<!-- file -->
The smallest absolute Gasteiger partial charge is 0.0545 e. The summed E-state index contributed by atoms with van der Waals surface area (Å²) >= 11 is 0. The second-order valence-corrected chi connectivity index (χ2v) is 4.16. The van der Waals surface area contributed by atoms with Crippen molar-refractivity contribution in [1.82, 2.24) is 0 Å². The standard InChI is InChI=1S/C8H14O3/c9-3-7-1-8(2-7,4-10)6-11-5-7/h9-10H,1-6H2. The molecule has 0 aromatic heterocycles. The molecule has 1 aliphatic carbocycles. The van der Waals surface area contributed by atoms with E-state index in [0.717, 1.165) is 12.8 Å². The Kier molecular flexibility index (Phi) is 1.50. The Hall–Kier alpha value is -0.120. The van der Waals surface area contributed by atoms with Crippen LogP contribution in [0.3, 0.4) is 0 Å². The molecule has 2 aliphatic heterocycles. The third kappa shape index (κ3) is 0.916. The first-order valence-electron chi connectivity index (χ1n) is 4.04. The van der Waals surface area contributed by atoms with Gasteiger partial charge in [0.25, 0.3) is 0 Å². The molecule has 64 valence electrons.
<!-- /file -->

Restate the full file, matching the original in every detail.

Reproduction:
The smallest absolute Gasteiger partial charge is 0.0545 e. The summed E-state index contributed by atoms with van der Waals surface area (Å²) >= 11 is 0. The second-order valence-corrected chi connectivity index (χ2v) is 4.16. The van der Waals surface area contributed by atoms with Crippen molar-refractivity contribution in [1.82, 2.24) is 0 Å². The standard InChI is InChI=1S/C8H14O3/c9-3-7-1-8(2-7,4-10)6-11-5-7/h9-10H,1-6H2. The molecule has 0 aromatic heterocycles. The molecule has 1 aliphatic carbocycles. The van der Waals surface area contributed by atoms with E-state index in [0.717, 1.165) is 12.8 Å². The Kier molecular flexibility index (Phi) is 1.50. The Hall–Kier alpha value is -0.120. The van der Waals surface area contributed by atoms with Crippen LogP contribution in [0.3, 0.4) is 0 Å². The molecule has 2 aliphatic heterocycles. The third kappa shape index (κ3) is 0.916. The first-order valence-electron chi connectivity index (χ1n) is 4.04. The van der Waals surface area contributed by atoms with Gasteiger partial charge in [0.25, 0.3) is 0 Å². The molecule has 64 valence electrons.